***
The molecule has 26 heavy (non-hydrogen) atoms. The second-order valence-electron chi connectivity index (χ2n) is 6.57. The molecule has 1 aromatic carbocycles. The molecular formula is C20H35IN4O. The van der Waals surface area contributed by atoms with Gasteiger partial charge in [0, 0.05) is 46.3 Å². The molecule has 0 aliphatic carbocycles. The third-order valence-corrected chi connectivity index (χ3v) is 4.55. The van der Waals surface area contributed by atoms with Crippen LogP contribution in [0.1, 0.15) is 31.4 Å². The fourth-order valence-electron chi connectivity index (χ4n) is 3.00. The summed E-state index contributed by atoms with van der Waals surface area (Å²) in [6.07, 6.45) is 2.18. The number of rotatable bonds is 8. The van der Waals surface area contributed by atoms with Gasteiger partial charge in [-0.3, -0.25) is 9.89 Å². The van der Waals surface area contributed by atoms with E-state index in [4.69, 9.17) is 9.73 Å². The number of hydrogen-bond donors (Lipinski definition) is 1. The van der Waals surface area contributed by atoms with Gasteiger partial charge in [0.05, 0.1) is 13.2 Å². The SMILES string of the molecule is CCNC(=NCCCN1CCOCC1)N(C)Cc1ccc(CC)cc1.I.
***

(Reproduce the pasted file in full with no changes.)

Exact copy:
The molecule has 26 heavy (non-hydrogen) atoms. The second-order valence-electron chi connectivity index (χ2n) is 6.57. The molecule has 1 aromatic carbocycles. The molecular formula is C20H35IN4O. The van der Waals surface area contributed by atoms with Gasteiger partial charge in [0, 0.05) is 46.3 Å². The molecule has 0 aliphatic carbocycles. The third-order valence-corrected chi connectivity index (χ3v) is 4.55. The van der Waals surface area contributed by atoms with Crippen LogP contribution in [0.1, 0.15) is 31.4 Å². The fourth-order valence-electron chi connectivity index (χ4n) is 3.00. The summed E-state index contributed by atoms with van der Waals surface area (Å²) in [6.07, 6.45) is 2.18. The number of rotatable bonds is 8. The van der Waals surface area contributed by atoms with Gasteiger partial charge in [-0.3, -0.25) is 9.89 Å². The van der Waals surface area contributed by atoms with E-state index in [4.69, 9.17) is 9.73 Å². The number of hydrogen-bond donors (Lipinski definition) is 1. The van der Waals surface area contributed by atoms with Gasteiger partial charge in [0.05, 0.1) is 13.2 Å². The SMILES string of the molecule is CCNC(=NCCCN1CCOCC1)N(C)Cc1ccc(CC)cc1.I.